The science – and silliness – of sinkholes

This 1977 photo is described as "Dead sea ecological disaster - Sinkholes"

This 1977 photo is described as “Dead sea ecological disaster – Sinkholes”

Every so often some new sinkhole makes the news.

This week the local hole worth knowing about opened up in West Quebec and closed Highway 148 between Luskville and Quyon.

That got me poking around the Internet on the subject of sinkholes in general.

Here’s a graphic from Canadian Geographic on how they form. That page included links to a few notorious sinkholes, like the one that shallowed cars at the National Corvette Museum.The Corvette Museum reportedly plans to keep their sinkhole, apparently it’s become a big draw.

Then there’s the big gulp of this watery sinkhole that just sort of eats trees.

A sinkhole in downtown Ottawa last February was linked to tunneling for the construction of a new light rail project.

But why stop there? Here’s a round up from ABC news of impressive sinkholes from around the world. And a Q&A from the UK’s Independent asking why we seem to be seeing so many of them all of a sudden.

Need more? How about memes on what caused a recent sinkhole in Malaysia (Godzilla, among others) including yet one more use for duct tape.

In case any fellow Luddites are wondering “Um, what’s a meme?”  Wikipedia explains the concept (pronounced “meem”) thusly:

…an activity, concept, catchphrase or piece of media which spreads, often as mimicry, from person to person via the Internet.[1] Some notable examples include posting a photo of people lying down in public places (called “planking“) and uploading a short video of people dancing to the Harlem Shake.

Of course, some might say the Internet is just a giant mental sinkhole. But it can be fun sifting goodies out of the muck.

On a more sobering note, we may be in for more problems of this nature, considering the interplay of humans and their sprawl combined with more flooding and more frequent heavy downpours.

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4 Comments on “The science – and silliness – of sinkholes”

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  1. James Morgan says:

    I live right near Highway 148 in the Hull sector of Gatineau. Transports Quebec has message signs up along 148 notifying drivers of the situation at Luskville.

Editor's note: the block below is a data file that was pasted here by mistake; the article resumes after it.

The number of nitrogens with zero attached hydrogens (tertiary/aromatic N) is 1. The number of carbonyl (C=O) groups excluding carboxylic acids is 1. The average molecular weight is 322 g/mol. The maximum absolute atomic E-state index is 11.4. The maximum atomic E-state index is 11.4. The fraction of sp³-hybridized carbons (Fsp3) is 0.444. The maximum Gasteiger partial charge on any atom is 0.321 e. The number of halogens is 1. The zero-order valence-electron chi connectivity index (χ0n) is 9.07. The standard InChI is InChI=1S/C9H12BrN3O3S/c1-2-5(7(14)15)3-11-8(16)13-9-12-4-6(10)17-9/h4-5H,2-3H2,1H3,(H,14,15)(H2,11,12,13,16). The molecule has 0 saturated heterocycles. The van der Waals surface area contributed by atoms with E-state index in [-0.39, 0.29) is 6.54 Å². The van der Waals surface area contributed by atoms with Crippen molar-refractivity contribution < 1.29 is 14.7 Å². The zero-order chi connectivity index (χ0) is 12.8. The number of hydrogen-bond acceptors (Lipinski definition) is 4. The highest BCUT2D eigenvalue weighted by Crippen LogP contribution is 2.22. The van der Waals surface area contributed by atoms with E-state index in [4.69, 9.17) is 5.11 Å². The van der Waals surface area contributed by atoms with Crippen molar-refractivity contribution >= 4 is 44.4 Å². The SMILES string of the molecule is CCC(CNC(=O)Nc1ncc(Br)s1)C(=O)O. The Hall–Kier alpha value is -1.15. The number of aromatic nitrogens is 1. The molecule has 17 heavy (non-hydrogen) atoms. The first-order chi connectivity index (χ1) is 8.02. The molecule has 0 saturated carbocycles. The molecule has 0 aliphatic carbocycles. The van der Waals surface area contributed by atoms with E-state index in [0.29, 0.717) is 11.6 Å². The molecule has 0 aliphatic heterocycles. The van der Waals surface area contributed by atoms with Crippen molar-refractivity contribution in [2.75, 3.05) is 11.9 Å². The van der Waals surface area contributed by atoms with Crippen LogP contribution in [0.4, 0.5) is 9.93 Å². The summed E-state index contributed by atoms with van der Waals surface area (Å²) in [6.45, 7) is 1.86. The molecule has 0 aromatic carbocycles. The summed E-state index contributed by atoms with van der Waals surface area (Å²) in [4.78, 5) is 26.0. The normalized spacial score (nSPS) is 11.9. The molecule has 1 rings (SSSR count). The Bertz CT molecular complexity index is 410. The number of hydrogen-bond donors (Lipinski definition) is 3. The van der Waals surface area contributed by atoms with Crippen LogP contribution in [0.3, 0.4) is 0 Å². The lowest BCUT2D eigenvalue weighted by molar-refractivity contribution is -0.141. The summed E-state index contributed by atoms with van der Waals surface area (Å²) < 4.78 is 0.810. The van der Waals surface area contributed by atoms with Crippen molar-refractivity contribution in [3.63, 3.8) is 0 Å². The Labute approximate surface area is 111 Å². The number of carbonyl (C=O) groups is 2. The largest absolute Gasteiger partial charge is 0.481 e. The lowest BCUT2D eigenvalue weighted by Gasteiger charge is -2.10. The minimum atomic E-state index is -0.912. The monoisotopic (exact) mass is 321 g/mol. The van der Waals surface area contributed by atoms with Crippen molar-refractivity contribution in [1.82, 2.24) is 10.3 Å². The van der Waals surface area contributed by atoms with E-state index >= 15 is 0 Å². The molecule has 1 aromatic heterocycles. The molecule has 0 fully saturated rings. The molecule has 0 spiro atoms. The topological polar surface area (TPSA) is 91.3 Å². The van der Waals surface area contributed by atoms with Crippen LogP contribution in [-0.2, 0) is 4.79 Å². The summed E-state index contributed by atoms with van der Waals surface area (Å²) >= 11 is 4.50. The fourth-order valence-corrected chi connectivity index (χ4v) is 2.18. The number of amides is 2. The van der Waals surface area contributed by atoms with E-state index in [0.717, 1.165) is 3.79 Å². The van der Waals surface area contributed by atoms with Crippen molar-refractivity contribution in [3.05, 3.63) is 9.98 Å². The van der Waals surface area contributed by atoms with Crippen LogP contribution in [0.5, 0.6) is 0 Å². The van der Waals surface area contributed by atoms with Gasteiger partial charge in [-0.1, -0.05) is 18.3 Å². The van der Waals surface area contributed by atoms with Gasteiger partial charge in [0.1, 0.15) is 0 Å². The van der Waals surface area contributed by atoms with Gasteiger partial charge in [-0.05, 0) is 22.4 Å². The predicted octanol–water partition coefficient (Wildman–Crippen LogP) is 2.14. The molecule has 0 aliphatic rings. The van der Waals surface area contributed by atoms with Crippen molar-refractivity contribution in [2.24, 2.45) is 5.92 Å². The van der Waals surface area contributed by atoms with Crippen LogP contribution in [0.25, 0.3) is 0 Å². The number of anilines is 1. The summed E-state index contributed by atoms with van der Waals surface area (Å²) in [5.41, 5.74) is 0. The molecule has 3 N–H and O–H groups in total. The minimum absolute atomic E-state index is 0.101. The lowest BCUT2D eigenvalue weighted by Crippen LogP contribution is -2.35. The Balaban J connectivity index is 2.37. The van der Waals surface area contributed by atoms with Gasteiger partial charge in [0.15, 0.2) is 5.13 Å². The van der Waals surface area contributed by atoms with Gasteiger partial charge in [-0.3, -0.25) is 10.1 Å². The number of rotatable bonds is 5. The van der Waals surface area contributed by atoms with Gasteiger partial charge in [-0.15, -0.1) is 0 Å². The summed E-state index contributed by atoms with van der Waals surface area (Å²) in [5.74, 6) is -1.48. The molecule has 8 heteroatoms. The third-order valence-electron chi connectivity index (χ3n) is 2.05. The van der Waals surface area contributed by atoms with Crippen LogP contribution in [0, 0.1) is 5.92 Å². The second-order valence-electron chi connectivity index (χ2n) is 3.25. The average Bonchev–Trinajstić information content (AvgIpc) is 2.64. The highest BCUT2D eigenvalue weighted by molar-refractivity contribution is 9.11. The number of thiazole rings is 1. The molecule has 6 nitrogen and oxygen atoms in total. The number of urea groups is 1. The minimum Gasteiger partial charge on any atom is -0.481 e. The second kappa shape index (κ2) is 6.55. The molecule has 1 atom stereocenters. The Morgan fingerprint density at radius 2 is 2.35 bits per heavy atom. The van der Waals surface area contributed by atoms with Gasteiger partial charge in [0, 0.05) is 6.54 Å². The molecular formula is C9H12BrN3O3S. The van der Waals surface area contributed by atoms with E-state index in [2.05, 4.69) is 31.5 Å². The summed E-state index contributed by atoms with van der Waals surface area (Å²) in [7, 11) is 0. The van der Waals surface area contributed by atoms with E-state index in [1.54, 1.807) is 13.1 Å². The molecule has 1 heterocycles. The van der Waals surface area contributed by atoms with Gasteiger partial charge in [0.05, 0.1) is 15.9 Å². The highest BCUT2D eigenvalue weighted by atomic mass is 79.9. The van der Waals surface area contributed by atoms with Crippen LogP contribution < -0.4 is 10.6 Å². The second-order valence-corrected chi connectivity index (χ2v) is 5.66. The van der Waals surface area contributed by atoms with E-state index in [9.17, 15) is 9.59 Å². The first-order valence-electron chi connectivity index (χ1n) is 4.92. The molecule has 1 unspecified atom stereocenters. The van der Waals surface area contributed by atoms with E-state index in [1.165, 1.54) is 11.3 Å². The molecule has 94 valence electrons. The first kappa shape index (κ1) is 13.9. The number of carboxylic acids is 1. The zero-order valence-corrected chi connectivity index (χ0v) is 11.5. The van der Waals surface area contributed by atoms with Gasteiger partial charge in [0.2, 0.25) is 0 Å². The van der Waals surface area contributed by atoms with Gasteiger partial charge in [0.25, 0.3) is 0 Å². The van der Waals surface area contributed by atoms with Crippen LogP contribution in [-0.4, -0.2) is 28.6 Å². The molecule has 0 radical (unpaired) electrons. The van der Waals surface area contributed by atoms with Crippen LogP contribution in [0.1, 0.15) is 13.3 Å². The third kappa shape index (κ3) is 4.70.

I remember the downtown Ottawa sinkhole too. It was right outside the University of Ottawa building where my department is located.

    When I was a radio news reporter in southwestern Ontario about eight years ago, there was a sinkhole problem in a nearby rural community. It was not happening in the middle of roads, but rather on farmland. Conservation officials had determined that an underground aquifer was caving in. The size of the aquifer was huge. It extended from Perth County west of Stratford southwesterly to Windsor. Farmer’s were concerned because sinkholes were taking otherwise excellent land out of use.

  2. Jeff says:

    There is a sinkhole in our family’s backyard. We filled it in decades ago- only required a few wheel-barrow loads then. Well it is back and would probably need a pickup load now. It sinks very slowly over decades. The house is 130+ years old. The hole may have been the outhouse pit. There are real sinkholes 1/4 mile away because limestone underlies the valley. Those are 50-100 feet across so maybe ours doesn’t empty fast. It would be interesting to do some seismic testing to learn more. There are several caves in that region too.

  3. Walker says:

    Looks like sinkholes should be good for creating jobs!

  4. Two Cents says:

    too bad one doesn’t open up under D.C.
    that would create a few jobs too….

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